Are you picking a doctor for the first time? Have you changed jobs or moved?
Has your long-established doctor recently retired? Whatever your situation,
choosing a primary care physician (PCP) or specialist can be a difficult
decision, especially with so many doctors out there. But it’s important
to find someone you can trust to guide you in making the best decisions
for your health.
A good way to start is to visit the
Find a Physician section of our website. Once there, you can look up doctors by name, specialty
or condition. You’ll also find doctor profiles, which contain information
about their education and training, experience, board certifications and
For other key steps to follow when choosing a doctor for yourself or a
family member, read the following excerpt from
Insider’s Guide to Quality, Affordable Healthcare — a book and
accompanying website aimed at helping readers become knowledgeable and active health care consumers.
Finding a Health Care Partner You Can Trust
When choosing a doctor, it’s important to find someone who will be
a valued partner in your care. You’ll want someone you can trust
and communicate comfortably with to help you stay healthy or recover from
an illness or injury.
The American Board of Medical Specialties (ABMS) has helpful guidance on
selecting and working with a doctor of your choice. They form the basis
of the following three approaches.
1. Decide what qualities and services matter most to you.
These may include having a doctor or surgeon who:
- Is well trained and experienced in the specialty in which you need care.
- Provides clear explanations of conditions and treatments, and welcomes
- Uses technology to improve care and communication.
- Has a convenient office location and office hours.
- Is part of your health care plan.
2. Compile a list of potential choices.
Ask your current health professionals, family members, co-workers and friends
Reputable websites to research for your list include:
The ABMS website to confirm board certification.
The American Medical Association’s “DoctorFinder”
 lets you search for doctors by medical specialty or name.
 lets you search for doctors (both generalists and specialists), dentists
and hospitals. This is a well recommended and rather unique “directory
of directories” to find links to reputable health care search engines.
Medicare’s “Physician Compare”
 lets you search for providers in a zip code location by specialty (for
example, cardiology) or medical condition (for example, diabetes mellitus)
or an organ/organ system (for example, the heart).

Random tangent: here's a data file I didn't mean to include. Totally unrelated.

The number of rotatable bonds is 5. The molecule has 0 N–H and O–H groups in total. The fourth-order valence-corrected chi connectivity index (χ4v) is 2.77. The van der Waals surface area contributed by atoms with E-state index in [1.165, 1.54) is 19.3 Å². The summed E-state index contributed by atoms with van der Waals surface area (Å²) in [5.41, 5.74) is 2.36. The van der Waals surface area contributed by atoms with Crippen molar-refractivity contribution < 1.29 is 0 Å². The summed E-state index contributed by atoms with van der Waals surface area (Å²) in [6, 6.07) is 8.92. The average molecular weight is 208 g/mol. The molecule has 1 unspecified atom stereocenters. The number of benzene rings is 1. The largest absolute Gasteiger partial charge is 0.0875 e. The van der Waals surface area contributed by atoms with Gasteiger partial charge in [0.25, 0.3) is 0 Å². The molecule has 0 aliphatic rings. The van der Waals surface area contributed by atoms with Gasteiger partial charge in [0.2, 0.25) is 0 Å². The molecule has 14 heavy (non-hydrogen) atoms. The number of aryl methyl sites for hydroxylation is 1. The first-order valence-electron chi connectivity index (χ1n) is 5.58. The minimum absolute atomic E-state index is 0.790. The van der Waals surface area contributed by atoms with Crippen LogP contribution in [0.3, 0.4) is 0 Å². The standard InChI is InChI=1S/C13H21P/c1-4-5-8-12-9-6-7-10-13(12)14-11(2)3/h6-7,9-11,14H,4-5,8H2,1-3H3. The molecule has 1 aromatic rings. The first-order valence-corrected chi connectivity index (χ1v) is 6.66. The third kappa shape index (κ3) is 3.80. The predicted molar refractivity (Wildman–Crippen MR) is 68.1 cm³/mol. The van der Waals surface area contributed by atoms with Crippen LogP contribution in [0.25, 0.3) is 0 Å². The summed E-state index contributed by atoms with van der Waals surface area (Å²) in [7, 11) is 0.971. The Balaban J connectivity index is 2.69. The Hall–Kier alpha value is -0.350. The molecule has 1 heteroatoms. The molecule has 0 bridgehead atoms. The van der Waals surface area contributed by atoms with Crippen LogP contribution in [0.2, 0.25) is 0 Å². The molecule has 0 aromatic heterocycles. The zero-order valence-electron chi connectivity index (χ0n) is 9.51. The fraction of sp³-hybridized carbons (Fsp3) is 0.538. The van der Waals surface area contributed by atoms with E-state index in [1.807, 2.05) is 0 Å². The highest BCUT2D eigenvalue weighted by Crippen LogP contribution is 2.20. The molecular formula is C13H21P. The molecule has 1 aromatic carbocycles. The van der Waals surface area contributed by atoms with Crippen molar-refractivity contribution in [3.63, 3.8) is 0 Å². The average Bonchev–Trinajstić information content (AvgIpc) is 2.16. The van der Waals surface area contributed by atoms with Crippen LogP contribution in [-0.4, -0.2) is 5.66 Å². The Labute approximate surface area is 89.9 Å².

Also, request a list of doctors from your health insurance provider.
3. Make a List of Questions to Ask Your Doctor
Here are some important questions to ask if you’re interviewing a
doctor or seeing a new doctor for the first time. Please note that there
may not be enough time to pose all these questions, and it is best to
prioritize the ones that are most important to you.
- Which hospitals do you use? Are they accredited?
- What are your office hours?
- Who covers for you when you are unavailable?
- How long does it usually take to get a routine appointment?
- How long is the typical office wait?
- Will I have to pay if I cancel an appointment?
- Does the office send reminders about prevention tests?
- What do I do if I need urgent care or have an emergency?
- Do you or someone in your office speak the language that I am most comfortable using?
- Do you (or a nurse or physician’s assistant) give advice over the
phone for common medical problems?
- Do you use electronic medical records?
In addition to these general questions, you may wish to ask questions tailored
to doctors in a particular specialty or subspecialty. For example, if
you are considering a surgical procedure, you may want to ask how frequently
the doctor performs the procedure, what the potential risks are and what
the recovery involves.
Look for more insights from Insider’s Guide to Quality, Affordable Healthcare. For information about this book, visit qualityaffordablehealthcare.net
About the Authors
Lawrence W. Lazarus, MD, has specialized in geriatric medicine and psychiatry
at Rush Medical School and University in Chicago, Illinois, where he founded
the Geriatric Psychiatry Fellowship Program. He is a former president
of the American Association for Geriatric Psychiatry and was awarded numerous
teaching and research grants from the National Institute of Mental Health.
Dr. Lazarus is in private practice in Santa Fe, New Mexico.
Jeffrey Foster, MD, has spent his clinical and academic career with Geriatric
Psychiatry as a prominent focus. He has worked closely with primary care
physicians, nurses, social workers and various specialists in hospital
and outpatient settings. A former President of the American Association
of Geriatric Psychiatry, Dr. Foster has received various teaching and
research grants from the National Institute of Mental Health.
 See https://apps.ama-assn.org/doctorfinder/recaptcha.jsp
 See https://www.nlm.nih.gov/medlineplus/directories.html sponsored by
the National Institutes of Health (NIH) and the U.S. National Library
 See www.medicare.gov/physiciancompare/search.html